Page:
So what can we do? I think there are three different stakeholders that play a crucial role in strengthening the importance of facts and preventing anti-European sentiments. First, professional journalists need to remain our societies’ critical observers. There is a need for investigative journalism that is critical not only towards populists and those spreading anti-EU propaganda, but also towards the political establishment as well as economic and political elites.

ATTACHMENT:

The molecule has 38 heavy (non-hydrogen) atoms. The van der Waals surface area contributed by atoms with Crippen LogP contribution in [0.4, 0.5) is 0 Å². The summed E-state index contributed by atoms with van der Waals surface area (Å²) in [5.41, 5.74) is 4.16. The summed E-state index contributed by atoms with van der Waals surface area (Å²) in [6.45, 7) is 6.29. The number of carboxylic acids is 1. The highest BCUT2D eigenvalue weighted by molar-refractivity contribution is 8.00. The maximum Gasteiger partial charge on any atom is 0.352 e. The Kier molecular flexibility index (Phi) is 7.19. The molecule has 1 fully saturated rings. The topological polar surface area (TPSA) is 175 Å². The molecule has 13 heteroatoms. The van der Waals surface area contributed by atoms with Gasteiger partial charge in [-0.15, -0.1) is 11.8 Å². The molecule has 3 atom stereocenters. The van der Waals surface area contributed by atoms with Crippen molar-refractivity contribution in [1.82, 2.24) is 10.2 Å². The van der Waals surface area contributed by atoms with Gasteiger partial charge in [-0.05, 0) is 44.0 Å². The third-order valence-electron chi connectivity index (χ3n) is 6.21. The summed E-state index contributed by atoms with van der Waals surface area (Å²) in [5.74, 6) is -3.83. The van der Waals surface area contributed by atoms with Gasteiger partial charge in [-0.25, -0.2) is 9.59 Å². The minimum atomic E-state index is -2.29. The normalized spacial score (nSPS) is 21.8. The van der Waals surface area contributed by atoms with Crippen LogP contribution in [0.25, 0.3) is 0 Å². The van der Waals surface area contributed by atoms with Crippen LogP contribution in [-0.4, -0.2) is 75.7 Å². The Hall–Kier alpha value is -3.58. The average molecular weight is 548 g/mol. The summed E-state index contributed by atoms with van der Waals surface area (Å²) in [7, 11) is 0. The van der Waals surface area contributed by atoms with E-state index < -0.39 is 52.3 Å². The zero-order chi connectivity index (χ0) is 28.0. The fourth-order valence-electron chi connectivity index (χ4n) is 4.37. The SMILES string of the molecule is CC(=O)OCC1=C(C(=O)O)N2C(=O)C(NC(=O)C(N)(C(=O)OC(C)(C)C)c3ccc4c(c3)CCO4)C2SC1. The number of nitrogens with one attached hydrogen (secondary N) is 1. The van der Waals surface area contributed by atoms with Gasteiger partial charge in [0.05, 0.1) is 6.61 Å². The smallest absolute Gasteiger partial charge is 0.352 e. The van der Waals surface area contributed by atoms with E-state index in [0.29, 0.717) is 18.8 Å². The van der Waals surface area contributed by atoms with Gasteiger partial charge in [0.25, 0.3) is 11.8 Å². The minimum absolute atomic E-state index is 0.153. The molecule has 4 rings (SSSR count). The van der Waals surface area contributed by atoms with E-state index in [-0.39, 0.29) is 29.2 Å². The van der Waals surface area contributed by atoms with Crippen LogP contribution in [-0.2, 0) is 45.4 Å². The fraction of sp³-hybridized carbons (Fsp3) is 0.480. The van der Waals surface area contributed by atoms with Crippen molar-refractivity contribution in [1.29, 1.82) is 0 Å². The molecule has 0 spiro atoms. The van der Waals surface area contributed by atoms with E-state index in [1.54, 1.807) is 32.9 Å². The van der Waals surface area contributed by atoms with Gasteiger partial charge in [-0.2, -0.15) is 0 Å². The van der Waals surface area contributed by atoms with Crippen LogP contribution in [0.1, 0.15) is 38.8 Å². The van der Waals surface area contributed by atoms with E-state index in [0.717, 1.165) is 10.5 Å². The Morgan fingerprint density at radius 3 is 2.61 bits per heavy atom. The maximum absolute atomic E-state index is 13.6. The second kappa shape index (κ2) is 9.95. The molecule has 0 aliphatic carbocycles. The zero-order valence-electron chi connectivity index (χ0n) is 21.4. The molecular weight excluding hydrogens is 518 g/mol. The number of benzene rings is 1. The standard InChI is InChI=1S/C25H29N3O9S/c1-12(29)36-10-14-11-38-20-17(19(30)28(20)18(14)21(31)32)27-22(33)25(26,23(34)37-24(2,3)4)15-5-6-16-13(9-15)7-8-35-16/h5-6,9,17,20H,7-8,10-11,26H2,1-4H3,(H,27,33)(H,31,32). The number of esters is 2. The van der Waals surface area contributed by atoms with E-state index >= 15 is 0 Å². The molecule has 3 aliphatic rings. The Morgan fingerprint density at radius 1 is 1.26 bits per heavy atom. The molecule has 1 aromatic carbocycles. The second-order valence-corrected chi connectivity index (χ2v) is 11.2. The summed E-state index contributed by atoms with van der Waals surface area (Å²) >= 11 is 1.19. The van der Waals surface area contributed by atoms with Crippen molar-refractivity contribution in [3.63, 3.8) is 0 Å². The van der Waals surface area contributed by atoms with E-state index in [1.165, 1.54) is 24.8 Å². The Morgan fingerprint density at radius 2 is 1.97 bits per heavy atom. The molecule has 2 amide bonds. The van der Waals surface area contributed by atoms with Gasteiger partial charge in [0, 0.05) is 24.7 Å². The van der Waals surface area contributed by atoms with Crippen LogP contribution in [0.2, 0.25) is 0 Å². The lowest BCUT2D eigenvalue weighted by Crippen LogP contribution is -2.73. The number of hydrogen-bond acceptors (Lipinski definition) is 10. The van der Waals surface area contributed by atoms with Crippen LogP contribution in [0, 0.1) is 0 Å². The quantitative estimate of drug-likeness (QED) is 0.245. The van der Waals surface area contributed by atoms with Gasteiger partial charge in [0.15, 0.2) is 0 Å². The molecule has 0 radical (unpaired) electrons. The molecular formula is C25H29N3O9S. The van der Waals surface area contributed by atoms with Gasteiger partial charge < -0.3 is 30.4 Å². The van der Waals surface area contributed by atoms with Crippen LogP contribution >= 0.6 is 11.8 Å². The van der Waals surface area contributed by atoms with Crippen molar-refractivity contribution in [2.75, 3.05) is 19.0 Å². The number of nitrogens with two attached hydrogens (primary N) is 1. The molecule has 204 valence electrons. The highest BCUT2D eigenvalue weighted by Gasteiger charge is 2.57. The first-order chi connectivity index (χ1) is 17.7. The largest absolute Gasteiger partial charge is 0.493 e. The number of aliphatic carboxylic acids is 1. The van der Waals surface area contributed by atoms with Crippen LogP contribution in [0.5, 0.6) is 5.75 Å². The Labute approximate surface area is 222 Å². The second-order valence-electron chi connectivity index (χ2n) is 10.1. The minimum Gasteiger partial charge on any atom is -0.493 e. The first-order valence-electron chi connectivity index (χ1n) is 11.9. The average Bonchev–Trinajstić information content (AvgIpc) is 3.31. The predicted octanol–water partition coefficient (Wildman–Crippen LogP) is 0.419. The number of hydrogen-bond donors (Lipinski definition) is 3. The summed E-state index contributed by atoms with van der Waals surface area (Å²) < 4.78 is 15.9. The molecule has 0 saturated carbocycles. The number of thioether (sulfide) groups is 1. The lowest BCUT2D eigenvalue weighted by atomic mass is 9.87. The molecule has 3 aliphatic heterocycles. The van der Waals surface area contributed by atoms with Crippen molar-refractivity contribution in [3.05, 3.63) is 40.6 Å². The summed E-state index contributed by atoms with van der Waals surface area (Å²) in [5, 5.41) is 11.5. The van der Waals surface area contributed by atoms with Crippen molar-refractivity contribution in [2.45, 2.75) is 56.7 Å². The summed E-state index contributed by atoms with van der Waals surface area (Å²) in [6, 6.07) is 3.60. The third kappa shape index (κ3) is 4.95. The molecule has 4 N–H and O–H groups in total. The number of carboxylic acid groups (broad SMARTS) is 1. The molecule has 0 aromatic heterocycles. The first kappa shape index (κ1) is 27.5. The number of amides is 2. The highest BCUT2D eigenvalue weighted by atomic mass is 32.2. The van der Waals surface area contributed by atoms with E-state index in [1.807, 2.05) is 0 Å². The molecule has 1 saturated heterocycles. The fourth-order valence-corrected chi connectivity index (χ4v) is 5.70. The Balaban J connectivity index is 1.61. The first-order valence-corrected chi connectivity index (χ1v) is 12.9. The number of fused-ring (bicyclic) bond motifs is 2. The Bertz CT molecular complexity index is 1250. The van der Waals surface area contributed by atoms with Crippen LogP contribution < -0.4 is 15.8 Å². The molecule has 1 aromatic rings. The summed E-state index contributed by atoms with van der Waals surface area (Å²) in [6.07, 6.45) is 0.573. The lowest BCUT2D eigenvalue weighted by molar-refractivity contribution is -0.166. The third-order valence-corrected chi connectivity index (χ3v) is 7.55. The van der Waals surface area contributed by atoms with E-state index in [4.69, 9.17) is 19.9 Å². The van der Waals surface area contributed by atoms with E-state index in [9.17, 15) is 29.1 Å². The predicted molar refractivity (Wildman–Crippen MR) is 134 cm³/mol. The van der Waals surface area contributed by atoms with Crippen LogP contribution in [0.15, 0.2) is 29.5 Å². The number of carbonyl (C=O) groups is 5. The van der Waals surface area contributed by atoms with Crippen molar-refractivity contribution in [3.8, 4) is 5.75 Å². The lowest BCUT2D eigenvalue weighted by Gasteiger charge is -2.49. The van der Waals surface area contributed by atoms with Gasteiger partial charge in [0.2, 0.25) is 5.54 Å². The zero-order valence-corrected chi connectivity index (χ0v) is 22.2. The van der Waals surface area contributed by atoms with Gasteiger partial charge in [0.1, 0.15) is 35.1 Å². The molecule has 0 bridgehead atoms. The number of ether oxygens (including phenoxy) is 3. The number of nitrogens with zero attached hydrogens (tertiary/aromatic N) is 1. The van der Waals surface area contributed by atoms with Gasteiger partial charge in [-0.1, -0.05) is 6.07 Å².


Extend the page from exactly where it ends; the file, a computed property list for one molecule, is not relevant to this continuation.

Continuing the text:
A critical and independent press still is crucial to Western democratic societies, but it also needs the financial backbone to be able to function. Social scientists need to closely monitor trends in political communication and critically evaluate what these developments mean for society and where they might lead to. Politicians, finally, need to intensify their dialogue with the irritated electorate. They need to explain why European values and ideals are worth fighting for. The EU report on “strategic communication to counteract propaganda against it by third parties” passed in October 2016, is a step in the right direction here. It mentions measures like the close monitoring of propaganda efforts, the support of media freedom in EU-neighboring countries or awareness campaigns directed towards EU citizens. Understanding the logics behind post-truth is a first step towards countering it and I am positive that the road we started within INFOCORE might assist the EU in their efforts and might thereby help to advocate for European values.